Standing on the shoulders of giants

Want to promote diversity in your institution but don’t know how? Why not turn to Harvard Medical School for inspiration:

The walls were entirely bare. Thirty-one oil portraits of medical and scientific leaders that had made the room distinctive were gone. Images of Harvey Cushing, Soma Weiss, George Thorn, Eugene Braunwald — and other historic figures — had been removed.

Before:

After:

It seems the modern way to welcome women and minorities into organisations is to wipe the achievements of white men from the institutional memory and pretend they never existed. Not that the technique is new, of course:

Back to the article:

Unlike disputed portraits and statuary related to slavery and the Civil War, these men made contributions to medicine and research that stand up well to current scrutiny.

Yes but you don’t understand: they were white and male and therefore Nazis (probably).

Removing all the historic amphitheater portraits — leaving bare walls in their place for the past year — won’t advance diversity. What might? An array of art that reflects today’s rapidly changing physician leadership, while recognizing essential but less male-dominated health-related professions, such as nursing and social work.

Let’s not pander to minorities by removing portraits of exceptional white male physicians but instead we should include art depicting run-of-the-mill social workers. Yes, we wouldn’t want to pander now, would we?

Perhaps a rotating subset of older portraits displayed alongside newly commissioned works — with the reasons for the choices conveyed in historically informed commentary.

This man was a pioneer of brain surgery. This women is…well, a woman. And she’s brown.

Gender and ethnicity must cease being barriers to positions and recognition.

Is that the case now? Is there any minority or woman who you believe ought to have their portrait displayed alongside those which were removed, but was not due to their ethnicity or gender? If there was, I rather suspect you would have named them.

As that day approaches, public portraiture should be reconfigured to promote pride in institutional history, education about the difficult path to progress, and a welcoming environment for today’s diverse communities.

In other words, public portraiture should reflect participation not excellence. This doesn’t sound very much like progress.

Liked it? Take a second to support Tim Newman on Patreon!
Share

12 thoughts on “Standing on the shoulders of giants

  1. In other words, public portraiture should reflect participation not excellence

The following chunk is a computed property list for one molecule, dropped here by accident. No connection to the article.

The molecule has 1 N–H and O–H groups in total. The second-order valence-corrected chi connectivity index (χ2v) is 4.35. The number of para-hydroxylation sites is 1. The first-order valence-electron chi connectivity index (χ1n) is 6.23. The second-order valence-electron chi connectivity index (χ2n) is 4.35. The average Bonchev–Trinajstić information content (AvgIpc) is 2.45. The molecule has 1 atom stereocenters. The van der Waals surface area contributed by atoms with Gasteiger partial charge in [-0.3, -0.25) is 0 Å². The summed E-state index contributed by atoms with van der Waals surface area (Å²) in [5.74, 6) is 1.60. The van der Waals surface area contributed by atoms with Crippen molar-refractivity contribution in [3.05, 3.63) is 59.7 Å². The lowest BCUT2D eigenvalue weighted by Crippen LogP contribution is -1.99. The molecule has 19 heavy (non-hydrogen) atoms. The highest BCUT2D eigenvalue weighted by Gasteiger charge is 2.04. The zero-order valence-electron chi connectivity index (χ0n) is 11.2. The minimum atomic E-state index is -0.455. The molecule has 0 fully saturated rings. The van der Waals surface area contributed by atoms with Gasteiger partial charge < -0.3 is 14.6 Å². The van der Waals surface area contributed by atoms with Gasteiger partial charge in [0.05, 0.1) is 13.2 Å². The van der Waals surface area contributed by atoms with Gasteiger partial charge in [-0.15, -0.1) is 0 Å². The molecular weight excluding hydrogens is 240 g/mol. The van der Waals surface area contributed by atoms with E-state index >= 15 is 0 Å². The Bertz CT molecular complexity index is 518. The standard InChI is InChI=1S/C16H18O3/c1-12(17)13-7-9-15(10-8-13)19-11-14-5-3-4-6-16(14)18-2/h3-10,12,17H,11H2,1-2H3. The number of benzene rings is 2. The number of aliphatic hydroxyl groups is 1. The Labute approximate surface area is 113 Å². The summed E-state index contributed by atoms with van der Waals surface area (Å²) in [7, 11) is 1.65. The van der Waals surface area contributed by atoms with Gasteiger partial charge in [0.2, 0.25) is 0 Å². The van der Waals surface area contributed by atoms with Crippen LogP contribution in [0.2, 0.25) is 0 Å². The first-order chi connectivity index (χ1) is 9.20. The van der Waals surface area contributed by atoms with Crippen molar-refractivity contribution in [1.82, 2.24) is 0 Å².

Public portraiture: just another weapon to remake the world according to the deranged imaginations of the inadequate.

    A columnist in the Times earlier this week complained that immigration to the UK ought to “reflect modern Britain”. I asked if by that she meant it ought to be 82% white. The comment didn’t last…

  2. MC: “A columnist in the Times earlier this week complained that immigration to the UK ought to “reflect modern Britain”. I asked if by that she meant it ought to be 82% white. The comment didn’t last…”

    It could not be clearer that their vision of modern Britain doesn’t include the native people. They wish to replace us.

  3. “Perhaps a rotating subset of older portraits displayed alongside newly commissioned works — with the reasons for the choices conveyed in historically informed commentary.”

    There’s at least a couple of jobs in there. The janitor’s team can go in a course about safely handling and storing historic artefacts, and we need someone to head up the historic portrait rotational committee, the disadvantaged minority commissioning process, and to write the commentary.

  4. ” public portraiture should be reconfigured to promote pride in institutional history ”
    This being done by removing all portraits of people from the history of the institution.

  5. Semmelweis Ignaz: saved women from death by puerperal fever(Streptococcus A septicaemia) when he noted a high rate among women attended by medical students who came straight from the mortuary as opposed to midwives. He was vilified within his lifetime for proposing basic hygienic measures like handwashing and clean over garments. There should be a shrine to him!

  6. At least outfits like the Khmer Rouge and ISIS weren’t so tediously boring with their cultural destruction. They just burned/exploded everything, so at least their was some showmanship involved.

    [ vomits ]

  7. Harvard admitted its first female medical students in 1945. About 40 years after UK schools.
    So there’s a shortage of alumni, never mind distinguished alumni.

  8. My grandmother was in the second batch of medical students at Edinburgh, around 1910 ish, which was the first university to admit female trainees. (England was a few years behind.)
    That did not end discrimination. Women doctors were forbidden to work night shifts until about 1970.
    However, countering historical discrimination by belittling the contributions of men is idiotic.
    If your life is possibly about to be saved I doubt you get choosy about the sex of your saviour.

  9. If they aren’t appropriate enough to be remembered by hanging a portrait on a wall, when does the insititution stop using the knowledge gained by their research?

    Or has that already happened?

  10. “Or has that already happened?”

    The original science and technology was acquired and monetised by the 1%ers way back in time when they were first approved for market use. The pictures of the mad professor inventors may have come down off the classroom wall but the beneficial owners of the industry players that resulted from the cutting edge and leading scientific breakthroughs has not changed in recent times.

Comments are closed.